Quarterback Philip Rivers threw an interception and lost a fumble on a sack. Turnovers have been a problem for Rivers the past two years. He also hasn’t gotten much protection. That was an issue again Thursday night as Rivers was sacked three times in three series. That’s ridiculous, but it’s nothing new.

According to ESPN Stats & Information, Rivers was sacked every 11.9 times he dropped back to pass last season -- the worst rate in the NFL. The pace was much higher in this game. It has to get better or the Chargers and Rivers will falter regardless of the good work McCoy and his staff are doing.
  • Max Starks started over King Dunlap at left tackle. Dunlap started last week and has been the starter most of camp. Dunlap played the second drive and is considered the favorite to win the job. Starks was beaten badly on a play Rivers was sacked and where he lost a fumble on the third drive. The performance could go a long way in giving Dunlap the job.
  • Guard D.J. Fluker, the No. 11 overall draft pick this year, has struggled in pass protection, but has been awesome in run-blocking. That’s the book on him as a rookie.
  • Running back Ryan Mathews looked good. He ran hard and had 45 yards on nine touches. He will be fine if he can finally stay healthy.
  • Whitehurst had a solid night. He completed 9 of 13 passes for 97 yards and two touchdowns. He improved from last week and his performance in Chicago quieted talk that he could be replaced as the backup.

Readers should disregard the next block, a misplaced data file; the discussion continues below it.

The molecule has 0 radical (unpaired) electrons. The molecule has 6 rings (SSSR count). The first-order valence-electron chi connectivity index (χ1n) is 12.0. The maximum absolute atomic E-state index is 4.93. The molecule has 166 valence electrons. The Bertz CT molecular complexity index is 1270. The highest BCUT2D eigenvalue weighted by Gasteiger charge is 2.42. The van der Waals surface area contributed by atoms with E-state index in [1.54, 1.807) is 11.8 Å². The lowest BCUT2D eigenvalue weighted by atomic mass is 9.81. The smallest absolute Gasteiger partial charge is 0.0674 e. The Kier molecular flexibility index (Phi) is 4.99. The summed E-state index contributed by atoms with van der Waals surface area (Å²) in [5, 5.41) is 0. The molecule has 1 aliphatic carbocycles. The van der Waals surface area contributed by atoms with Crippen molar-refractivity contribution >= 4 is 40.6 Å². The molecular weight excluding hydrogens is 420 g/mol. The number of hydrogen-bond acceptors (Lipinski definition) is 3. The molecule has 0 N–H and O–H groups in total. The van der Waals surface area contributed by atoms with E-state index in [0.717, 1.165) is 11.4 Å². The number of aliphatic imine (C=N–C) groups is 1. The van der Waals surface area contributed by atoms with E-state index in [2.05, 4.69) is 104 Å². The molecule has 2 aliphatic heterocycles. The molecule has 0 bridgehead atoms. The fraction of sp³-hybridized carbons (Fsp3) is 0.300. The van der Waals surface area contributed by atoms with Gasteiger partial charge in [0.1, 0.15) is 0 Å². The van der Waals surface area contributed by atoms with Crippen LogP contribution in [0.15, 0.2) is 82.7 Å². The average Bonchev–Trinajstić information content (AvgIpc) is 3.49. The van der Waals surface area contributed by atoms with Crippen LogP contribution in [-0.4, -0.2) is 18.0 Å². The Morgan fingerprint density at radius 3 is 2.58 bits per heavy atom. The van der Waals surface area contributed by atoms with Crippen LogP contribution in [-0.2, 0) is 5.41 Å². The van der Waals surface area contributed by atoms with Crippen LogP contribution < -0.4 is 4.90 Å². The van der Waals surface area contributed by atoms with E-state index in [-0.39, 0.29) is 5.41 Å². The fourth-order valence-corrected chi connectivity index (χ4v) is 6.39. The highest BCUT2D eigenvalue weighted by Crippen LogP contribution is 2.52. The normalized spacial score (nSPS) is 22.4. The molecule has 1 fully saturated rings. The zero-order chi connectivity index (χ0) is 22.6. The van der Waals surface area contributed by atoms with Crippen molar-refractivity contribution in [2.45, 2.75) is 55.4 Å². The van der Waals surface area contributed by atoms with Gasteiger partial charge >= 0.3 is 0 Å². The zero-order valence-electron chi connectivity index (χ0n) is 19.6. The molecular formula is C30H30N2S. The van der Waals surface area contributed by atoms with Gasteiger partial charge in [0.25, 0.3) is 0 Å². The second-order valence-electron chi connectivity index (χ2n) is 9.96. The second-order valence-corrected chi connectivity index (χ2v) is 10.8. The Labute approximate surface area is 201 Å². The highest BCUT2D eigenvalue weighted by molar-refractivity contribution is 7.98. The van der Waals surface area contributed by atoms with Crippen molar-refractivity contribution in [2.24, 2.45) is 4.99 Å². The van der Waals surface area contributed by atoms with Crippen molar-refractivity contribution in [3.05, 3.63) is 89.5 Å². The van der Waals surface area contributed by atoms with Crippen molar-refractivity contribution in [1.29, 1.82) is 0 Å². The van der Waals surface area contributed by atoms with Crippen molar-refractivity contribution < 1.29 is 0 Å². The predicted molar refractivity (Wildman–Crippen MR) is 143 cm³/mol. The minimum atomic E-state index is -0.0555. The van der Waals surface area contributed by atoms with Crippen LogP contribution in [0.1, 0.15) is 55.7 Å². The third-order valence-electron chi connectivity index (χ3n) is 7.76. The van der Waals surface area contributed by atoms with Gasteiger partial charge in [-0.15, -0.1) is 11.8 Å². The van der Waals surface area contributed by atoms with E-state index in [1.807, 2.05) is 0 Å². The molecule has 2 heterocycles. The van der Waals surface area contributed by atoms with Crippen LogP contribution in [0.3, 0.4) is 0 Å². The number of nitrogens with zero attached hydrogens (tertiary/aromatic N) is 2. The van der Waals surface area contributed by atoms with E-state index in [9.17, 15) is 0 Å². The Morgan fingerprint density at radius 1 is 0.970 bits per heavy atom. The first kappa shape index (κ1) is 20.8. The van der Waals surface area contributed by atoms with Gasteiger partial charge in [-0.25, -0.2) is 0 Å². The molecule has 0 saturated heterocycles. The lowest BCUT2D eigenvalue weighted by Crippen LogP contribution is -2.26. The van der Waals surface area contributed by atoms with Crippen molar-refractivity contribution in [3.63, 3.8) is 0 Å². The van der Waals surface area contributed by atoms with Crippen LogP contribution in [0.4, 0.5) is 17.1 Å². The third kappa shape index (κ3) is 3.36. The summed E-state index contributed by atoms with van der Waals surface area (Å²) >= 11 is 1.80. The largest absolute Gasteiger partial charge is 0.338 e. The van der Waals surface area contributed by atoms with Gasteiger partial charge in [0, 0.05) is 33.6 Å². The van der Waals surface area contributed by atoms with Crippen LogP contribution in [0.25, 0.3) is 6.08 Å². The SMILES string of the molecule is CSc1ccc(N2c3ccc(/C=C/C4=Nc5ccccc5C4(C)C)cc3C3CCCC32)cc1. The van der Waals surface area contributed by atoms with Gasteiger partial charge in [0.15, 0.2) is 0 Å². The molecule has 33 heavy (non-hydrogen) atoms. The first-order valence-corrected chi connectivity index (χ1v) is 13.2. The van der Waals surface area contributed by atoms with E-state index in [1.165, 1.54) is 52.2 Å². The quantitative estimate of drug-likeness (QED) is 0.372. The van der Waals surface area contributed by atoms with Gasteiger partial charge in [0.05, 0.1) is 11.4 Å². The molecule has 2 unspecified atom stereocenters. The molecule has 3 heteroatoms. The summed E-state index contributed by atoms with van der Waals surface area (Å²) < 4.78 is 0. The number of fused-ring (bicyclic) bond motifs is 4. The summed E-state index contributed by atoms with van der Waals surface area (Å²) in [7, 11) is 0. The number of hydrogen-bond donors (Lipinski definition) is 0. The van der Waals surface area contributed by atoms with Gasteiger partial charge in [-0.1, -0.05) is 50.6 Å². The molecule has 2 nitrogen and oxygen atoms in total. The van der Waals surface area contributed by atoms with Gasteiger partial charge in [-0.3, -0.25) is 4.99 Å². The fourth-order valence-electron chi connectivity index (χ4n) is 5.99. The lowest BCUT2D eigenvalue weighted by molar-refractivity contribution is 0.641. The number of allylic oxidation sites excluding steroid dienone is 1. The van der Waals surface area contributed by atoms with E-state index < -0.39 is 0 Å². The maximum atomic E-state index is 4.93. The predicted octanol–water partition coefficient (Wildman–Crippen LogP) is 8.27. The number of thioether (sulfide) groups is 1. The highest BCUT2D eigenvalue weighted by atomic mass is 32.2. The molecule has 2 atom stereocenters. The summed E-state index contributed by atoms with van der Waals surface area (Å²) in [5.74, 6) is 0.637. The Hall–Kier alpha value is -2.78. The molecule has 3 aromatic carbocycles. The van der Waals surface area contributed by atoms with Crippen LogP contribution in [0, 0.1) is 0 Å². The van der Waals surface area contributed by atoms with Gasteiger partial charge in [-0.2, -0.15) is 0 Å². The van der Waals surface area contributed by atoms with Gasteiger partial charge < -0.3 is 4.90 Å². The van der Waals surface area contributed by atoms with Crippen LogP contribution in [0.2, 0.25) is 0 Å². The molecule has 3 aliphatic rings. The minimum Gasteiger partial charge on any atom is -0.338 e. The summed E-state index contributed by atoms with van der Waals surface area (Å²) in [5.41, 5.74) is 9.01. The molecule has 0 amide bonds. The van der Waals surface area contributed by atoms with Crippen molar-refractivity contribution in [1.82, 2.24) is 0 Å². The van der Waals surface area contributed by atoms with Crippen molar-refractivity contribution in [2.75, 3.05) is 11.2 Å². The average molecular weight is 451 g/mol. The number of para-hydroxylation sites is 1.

• Rookie quarterback Brad Sorensen was also good as he went 8-for-14 for 127 yards and a touchdown.
  • The first-team San Diego defense was decent, considering all the turnovers it had to deal with. The unit has some holes, but it’s further along than the offense at this point.
  • The Chargers have been beyond shaky on special teams in two preseason games. They were alarmingly bad in all phases at Chicago. McCoy believes the team will be better in the regular season because of injuries. Guys are playing who won’t be in a few weeks.
  • Rookie receiver Keenan Allen's chances of winning the punt-returning job decreased when he badly muffed a punt and it was recovered by Chicago. Can’t do that, rookie.
  • Running back Danny Woodhead did not play as he comes back from an undisclosed injury. He is expected to make his preseason debut next week.
  • Second-year tight end Ladarius Green had a touchdown catch for the second straight game and he totaled five catches for 78 yards for the night. He is showing he may be a factor this season.
  • Former Green Bay linebacker D.J. Smith continued to look good for San Diego.
  • Key backup cornerback Johnny Patrick was shaken up.
  • Undrafted rookie safety Jahleel Addae continued to make a push to make the 53-man roster.
  • Detroit is reportedly signing defensive tackle Justin Bannan. The Chargers had interest in him earlier this summer and could still use depth on the defensive line.